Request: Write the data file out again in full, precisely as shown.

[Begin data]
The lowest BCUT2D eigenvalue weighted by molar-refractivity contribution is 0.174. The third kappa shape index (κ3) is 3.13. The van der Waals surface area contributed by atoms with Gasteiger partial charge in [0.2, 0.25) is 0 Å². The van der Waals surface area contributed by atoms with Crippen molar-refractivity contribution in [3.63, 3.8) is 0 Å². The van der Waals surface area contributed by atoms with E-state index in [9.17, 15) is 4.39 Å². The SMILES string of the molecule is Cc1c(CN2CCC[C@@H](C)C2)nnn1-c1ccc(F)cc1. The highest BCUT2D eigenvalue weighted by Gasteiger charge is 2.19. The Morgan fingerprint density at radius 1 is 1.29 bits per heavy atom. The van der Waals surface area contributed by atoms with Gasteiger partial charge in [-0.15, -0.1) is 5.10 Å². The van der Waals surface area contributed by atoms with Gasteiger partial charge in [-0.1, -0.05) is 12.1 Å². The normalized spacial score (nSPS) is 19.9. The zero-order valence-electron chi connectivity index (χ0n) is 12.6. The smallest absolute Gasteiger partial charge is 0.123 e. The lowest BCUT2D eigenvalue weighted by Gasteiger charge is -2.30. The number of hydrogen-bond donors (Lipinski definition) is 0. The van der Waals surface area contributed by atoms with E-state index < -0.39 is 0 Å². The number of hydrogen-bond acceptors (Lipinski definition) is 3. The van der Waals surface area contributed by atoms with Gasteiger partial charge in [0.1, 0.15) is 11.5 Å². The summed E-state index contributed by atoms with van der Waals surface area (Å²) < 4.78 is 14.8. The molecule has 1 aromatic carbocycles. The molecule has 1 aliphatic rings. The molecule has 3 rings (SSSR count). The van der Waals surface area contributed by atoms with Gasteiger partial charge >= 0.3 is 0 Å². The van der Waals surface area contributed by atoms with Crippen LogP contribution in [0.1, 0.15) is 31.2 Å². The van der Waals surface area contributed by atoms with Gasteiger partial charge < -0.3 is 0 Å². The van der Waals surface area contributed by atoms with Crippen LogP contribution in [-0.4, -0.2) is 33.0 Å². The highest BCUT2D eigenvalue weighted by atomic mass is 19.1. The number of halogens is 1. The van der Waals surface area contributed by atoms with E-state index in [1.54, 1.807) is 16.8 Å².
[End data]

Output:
The lowest BCUT2D eigenvalue weighted by molar-refractivity contribution is 0.174. The third kappa shape index (κ3) is 3.13. The van der Waals surface area contributed by atoms with Gasteiger partial charge in [0.2, 0.25) is 0 Å². The van der Waals surface area contributed by atoms with Crippen molar-refractivity contribution in [3.63, 3.8) is 0 Å². The van der Waals surface area contributed by atoms with E-state index in [9.17, 15) is 4.39 Å². The SMILES string of the molecule is Cc1c(CN2CCC[C@@H](C)C2)nnn1-c1ccc(F)cc1. The highest BCUT2D eigenvalue weighted by Gasteiger charge is 2.19. The Morgan fingerprint density at radius 1 is 1.29 bits per heavy atom. The van der Waals surface area contributed by atoms with Gasteiger partial charge in [-0.15, -0.1) is 5.10 Å². The van der Waals surface area contributed by atoms with Gasteiger partial charge in [-0.1, -0.05) is 12.1 Å². The normalized spacial score (nSPS) is 19.9. The zero-order valence-electron chi connectivity index (χ0n) is 12.6. The smallest absolute Gasteiger partial charge is 0.123 e. The lowest BCUT2D eigenvalue weighted by Gasteiger charge is -2.30. The number of hydrogen-bond donors (Lipinski definition) is 0. The van der Waals surface area contributed by atoms with E-state index < -0.39 is 0 Å². The number of hydrogen-bond acceptors (Lipinski definition) is 3. The van der Waals surface area contributed by atoms with Gasteiger partial charge in [0.1, 0.15) is 11.5 Å². The summed E-state index contributed by atoms with van der Waals surface area (Å²) < 4.78 is 14.8. The molecule has 1 aromatic carbocycles. The molecule has 1 aliphatic rings. The molecule has 3 rings (SSSR count). The van der Waals surface area contributed by atoms with Gasteiger partial charge >= 0.3 is 0 Å². The van der Waals surface area contributed by atoms with Crippen LogP contribution in [0.1, 0.15) is 31.2 Å². The van der Waals surface area contributed by atoms with Gasteiger partial charge < -0.3 is 0 Å². The van der Waals surface area contributed by atoms with Crippen LogP contribution in [-0.4, -0.2) is 33.0 Å². The highest BCUT2D eigenvalue weighted by atomic mass is 19.1. The number of halogens is 1. The van der Waals surface area contributed by atoms with E-state index in [1.54, 1.807) is 16.8 Å².